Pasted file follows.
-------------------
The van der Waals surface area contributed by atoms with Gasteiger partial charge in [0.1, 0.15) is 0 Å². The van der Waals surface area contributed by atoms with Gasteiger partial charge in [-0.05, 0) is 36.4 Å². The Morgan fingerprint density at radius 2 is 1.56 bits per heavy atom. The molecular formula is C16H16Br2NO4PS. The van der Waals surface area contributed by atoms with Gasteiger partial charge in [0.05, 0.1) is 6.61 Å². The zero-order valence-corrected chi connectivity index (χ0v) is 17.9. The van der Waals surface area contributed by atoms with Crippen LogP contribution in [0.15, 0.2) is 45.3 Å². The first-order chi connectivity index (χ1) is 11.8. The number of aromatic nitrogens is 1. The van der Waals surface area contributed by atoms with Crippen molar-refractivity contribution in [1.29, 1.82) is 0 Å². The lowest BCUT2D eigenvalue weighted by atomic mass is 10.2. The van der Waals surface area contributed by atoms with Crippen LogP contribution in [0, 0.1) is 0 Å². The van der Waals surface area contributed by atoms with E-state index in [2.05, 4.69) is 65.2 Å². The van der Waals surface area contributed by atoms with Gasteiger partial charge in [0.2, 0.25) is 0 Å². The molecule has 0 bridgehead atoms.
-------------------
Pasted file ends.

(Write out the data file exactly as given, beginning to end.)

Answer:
The van der Waals surface area contributed by atoms with Gasteiger partial charge in [0.1, 0.15) is 0 Å². The van der Waals surface area contributed by atoms with Gasteiger partial charge in [-0.05, 0) is 36.4 Å². The Morgan fingerprint density at radius 2 is 1.56 bits per heavy atom. The molecular formula is C16H16Br2NO4PS. The van der Waals surface area contributed by atoms with Gasteiger partial charge in [0.05, 0.1) is 6.61 Å². The zero-order valence-corrected chi connectivity index (χ0v) is 17.9. The van der Waals surface area contributed by atoms with Crippen LogP contribution in [0.15, 0.2) is 45.3 Å². The first-order chi connectivity index (χ1) is 11.8. The number of aromatic nitrogens is 1. The van der Waals surface area contributed by atoms with Crippen molar-refractivity contribution in [1.29, 1.82) is 0 Å². The lowest BCUT2D eigenvalue weighted by atomic mass is 10.2. The van der Waals surface area contributed by atoms with Crippen LogP contribution in [0, 0.1) is 0 Å². The van der Waals surface area contributed by atoms with E-state index in [2.05, 4.69) is 65.2 Å². The van der Waals surface area contributed by atoms with Gasteiger partial charge in [0.2, 0.25) is 0 Å². The molecule has 0 bridgehead atoms.